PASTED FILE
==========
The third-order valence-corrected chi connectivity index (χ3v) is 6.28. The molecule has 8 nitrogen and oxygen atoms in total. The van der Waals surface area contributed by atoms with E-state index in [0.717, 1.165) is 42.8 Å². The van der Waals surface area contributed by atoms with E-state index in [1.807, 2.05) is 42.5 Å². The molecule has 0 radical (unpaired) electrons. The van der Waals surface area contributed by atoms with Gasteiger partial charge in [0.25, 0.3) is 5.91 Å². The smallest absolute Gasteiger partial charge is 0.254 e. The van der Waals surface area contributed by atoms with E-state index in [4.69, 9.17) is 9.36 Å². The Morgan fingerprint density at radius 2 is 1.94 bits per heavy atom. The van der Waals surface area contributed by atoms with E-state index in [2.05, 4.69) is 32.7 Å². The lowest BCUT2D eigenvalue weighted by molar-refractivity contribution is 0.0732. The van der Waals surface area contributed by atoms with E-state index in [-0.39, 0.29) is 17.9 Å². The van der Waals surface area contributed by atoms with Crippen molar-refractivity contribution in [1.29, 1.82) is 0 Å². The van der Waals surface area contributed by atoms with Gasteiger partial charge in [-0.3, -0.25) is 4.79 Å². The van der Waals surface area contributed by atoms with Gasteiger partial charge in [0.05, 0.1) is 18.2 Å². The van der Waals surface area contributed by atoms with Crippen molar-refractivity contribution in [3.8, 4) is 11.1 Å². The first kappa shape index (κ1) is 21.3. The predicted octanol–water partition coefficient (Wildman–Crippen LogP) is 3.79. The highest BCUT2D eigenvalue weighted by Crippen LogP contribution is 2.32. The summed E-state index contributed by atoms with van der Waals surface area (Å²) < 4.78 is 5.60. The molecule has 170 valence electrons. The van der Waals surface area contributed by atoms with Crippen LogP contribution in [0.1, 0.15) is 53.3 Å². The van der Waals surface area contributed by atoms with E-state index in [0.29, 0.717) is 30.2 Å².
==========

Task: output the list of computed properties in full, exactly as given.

The third-order valence-corrected chi connectivity index (χ3v) is 6.28. The molecule has 8 nitrogen and oxygen atoms in total. The van der Waals surface area contributed by atoms with E-state index in [0.717, 1.165) is 42.8 Å². The van der Waals surface area contributed by atoms with E-state index in [1.807, 2.05) is 42.5 Å². The molecule has 0 radical (unpaired) electrons. The van der Waals surface area contributed by atoms with Gasteiger partial charge in [0.25, 0.3) is 5.91 Å². The smallest absolute Gasteiger partial charge is 0.254 e. The van der Waals surface area contributed by atoms with E-state index in [4.69, 9.17) is 9.36 Å². The Morgan fingerprint density at radius 2 is 1.94 bits per heavy atom. The van der Waals surface area contributed by atoms with E-state index in [2.05, 4.69) is 32.7 Å². The lowest BCUT2D eigenvalue weighted by molar-refractivity contribution is 0.0732. The van der Waals surface area contributed by atoms with E-state index in [-0.39, 0.29) is 17.9 Å². The van der Waals surface area contributed by atoms with Crippen molar-refractivity contribution in [1.29, 1.82) is 0 Å². The van der Waals surface area contributed by atoms with Gasteiger partial charge in [-0.3, -0.25) is 4.79 Å². The van der Waals surface area contributed by atoms with Gasteiger partial charge in [0.05, 0.1) is 18.2 Å². The van der Waals surface area contributed by atoms with Crippen molar-refractivity contribution in [3.8, 4) is 11.1 Å². The first kappa shape index (κ1) is 21.3. The predicted octanol–water partition coefficient (Wildman–Crippen LogP) is 3.79. The highest BCUT2D eigenvalue weighted by Crippen LogP contribution is 2.32. The summed E-state index contributed by atoms with van der Waals surface area (Å²) < 4.78 is 5.60. The molecule has 170 valence electrons. The van der Waals surface area contributed by atoms with Crippen LogP contribution in [0.1, 0.15) is 53.3 Å². The van der Waals surface area contributed by atoms with E-state index in [0.29, 0.717) is 30.2 Å².